$1 from Social Security = $25 in your 401(k)
How important is Social Security to retirees? Journalist Scott Burns has some enlightening stats:
"According to a recent study by EBRI, the Employee Benefit Research Institute, Social Security provides an average of 38.6 percent of all income for people age 65 and older. That’s more than double the 18.6 percent that comes from pension and annuity income or the 15.6 percent that comes from assets.Even if your income puts you in the top 20 percent of all retirees, Social Security benefits are a big deal. The same EBRI study shows that top-quintile seniors still get 17.2 percent of their income from Social Security. Impressed? You should be. Every dollar of Social Security income eliminates the need for $20 to $25 of retirement savings."
First off, notice that "15.6% from assets" -- that's how much income a lifetime of saving is providing today's retirees (at least the savings that weren't annuitized). That tells me that most people need to save a lot more, especially given how much less our investments are worth nowadays.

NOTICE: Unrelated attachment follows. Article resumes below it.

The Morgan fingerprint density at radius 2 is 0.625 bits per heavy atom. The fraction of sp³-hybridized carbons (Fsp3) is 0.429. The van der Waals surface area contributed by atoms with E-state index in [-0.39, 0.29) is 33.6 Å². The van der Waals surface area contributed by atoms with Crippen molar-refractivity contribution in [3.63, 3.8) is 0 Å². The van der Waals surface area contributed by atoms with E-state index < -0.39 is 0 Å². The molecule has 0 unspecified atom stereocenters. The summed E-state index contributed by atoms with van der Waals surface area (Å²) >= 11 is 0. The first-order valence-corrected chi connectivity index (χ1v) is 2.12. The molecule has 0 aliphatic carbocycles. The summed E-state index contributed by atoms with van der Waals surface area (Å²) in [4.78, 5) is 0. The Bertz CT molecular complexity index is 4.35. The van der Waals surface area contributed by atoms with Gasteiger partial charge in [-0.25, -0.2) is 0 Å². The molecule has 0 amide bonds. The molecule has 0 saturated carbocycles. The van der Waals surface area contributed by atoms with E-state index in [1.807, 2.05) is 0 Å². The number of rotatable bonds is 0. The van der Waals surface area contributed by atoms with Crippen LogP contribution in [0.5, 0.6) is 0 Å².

How much of your savings can you take out annually once you retire? Somewhere between 4% and 5%, which is where Burns' "Every dollar of Social Security income eliminates the need for $20 to $25 of retirement savings" comes from. Assuming a 4% withdrawal rate, to get a dollar of income, you'd need $25 in savings (0.04 X 25 = 1). You'd need $20 with a 5% withdrawal rate (which, by the way, is a historically riskier withdrawal rate).
Put another way, if your household will receive $20,000 annually from Social Security, that's like having $500,000 in your portfolio.
"But Social Security is underfunded!" you say, and you're right. The nearly and already retired will be OK, but we younger retiree wannabes won't get what we're promised. (If I were king of the world, I'd raise the eligibility age, but that's a topic for another post.) But we will get something, and many will be grudgingly grateful for it -- like the women I know who is in her 70s, who for years complained about FICA taxes, but now admits that she's likely better off now than if she had been investing that money. Not a sentiment I feel applies to me, but from what I've seen, it certainly applies to plenty of other investors.